1. I so agree with you about the colour issue – beautiful though faded work has lead many to a glib appreciation of ‘muted’ as tasteful and historically accurate. It’s not just textiles, but frescoes and particularly ancient sculpture that was originally significantly more colourful. In fact, in some cases so colourful that nowadays it would be considered tasteless. It would be lovely to see these hangings with their original, natural colours in their full glory, but I suppose we just have to appreciate that they have survived at all.
      No, I’ve not read the Chevalier, but will put it on my list. I always think that well-researched historical fiction actually brings the period to life more effectively than reading the dry, academic papers. But having whetted the appetite with fiction it’s surprising how often you follow up some of the references!!

  3. Yes, I like the notion of living history, conserving our cultural and material past, but not necessarily all the ‘families’ with their generation on generations, tenacious grip of multiple aspects of our society.

  4. These tapestries are so fascinating – I do enjoy these fabric art masterpieces although I know some would cringe at me using that word. The work that went into these and the dreams of escape that they may have represented too – just so moving. How did you get so close or do you have a good telephoto lens and tripod?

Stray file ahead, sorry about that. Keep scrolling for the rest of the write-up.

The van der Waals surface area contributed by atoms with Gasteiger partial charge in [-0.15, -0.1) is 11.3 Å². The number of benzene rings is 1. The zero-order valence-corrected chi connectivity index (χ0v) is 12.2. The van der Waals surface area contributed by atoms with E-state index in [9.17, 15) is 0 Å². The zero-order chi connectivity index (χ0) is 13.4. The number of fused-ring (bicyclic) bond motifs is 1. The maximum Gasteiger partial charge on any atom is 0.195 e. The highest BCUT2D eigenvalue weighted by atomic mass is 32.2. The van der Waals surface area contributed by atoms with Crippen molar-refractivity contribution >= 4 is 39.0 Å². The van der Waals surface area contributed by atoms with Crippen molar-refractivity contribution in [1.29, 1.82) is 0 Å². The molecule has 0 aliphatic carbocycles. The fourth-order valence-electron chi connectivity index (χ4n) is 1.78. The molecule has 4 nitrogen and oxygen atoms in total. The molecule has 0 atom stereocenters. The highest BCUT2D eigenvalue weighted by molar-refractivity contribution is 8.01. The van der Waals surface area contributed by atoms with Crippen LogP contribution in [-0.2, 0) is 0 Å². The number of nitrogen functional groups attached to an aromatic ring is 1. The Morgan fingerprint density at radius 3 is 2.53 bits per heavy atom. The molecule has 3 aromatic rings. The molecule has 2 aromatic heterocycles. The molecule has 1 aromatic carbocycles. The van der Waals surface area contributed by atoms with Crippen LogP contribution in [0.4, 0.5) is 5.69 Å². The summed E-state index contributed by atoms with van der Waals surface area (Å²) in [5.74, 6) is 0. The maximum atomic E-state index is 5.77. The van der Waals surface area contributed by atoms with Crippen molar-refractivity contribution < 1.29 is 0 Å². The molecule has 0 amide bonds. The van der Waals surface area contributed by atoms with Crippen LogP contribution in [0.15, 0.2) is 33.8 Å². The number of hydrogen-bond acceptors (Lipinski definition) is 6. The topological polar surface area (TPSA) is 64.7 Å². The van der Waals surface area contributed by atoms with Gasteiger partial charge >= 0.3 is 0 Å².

1. Yes, I think these tapestries are very poignant.
      Getting the photos was a bit awkward. No tripods, no flash, small space, but as they are behind glass you can get very close. It was just a case of a slow shutter speed, wide aperture, stand firmly and hold one’s breath – and hope!! I did take a lot of pics and I’d say over half just weren’t sharp.

  5. I visited Oxburgh yesterday with no prior knowledge of these tapestries – just wandered into the display and was blown away. As you say, I had a sense they were the most important thing in the house, yet no great fuss made about them. To me, they are works of political protest art through needlepoint. Great to find this blog so that I could read more about them – thank you.

    1. Thank you for taking the time to comment. I agree with you about their political content. There’s a lot more to them than I have included in this post.

      During my visit in the spring of 2016 and with my Art Historian’s hat on, I thought the Oxburgh Hangings would make a great subject for an interdisciplinary PhD. It seems I wasn’t the only one. I recently saw “Virtuous needleworkers, vicious apes: the embroideries of Mary Queen of Scots and Bess of Hardwick” by M. A. Katritzky, was deposited in 2017.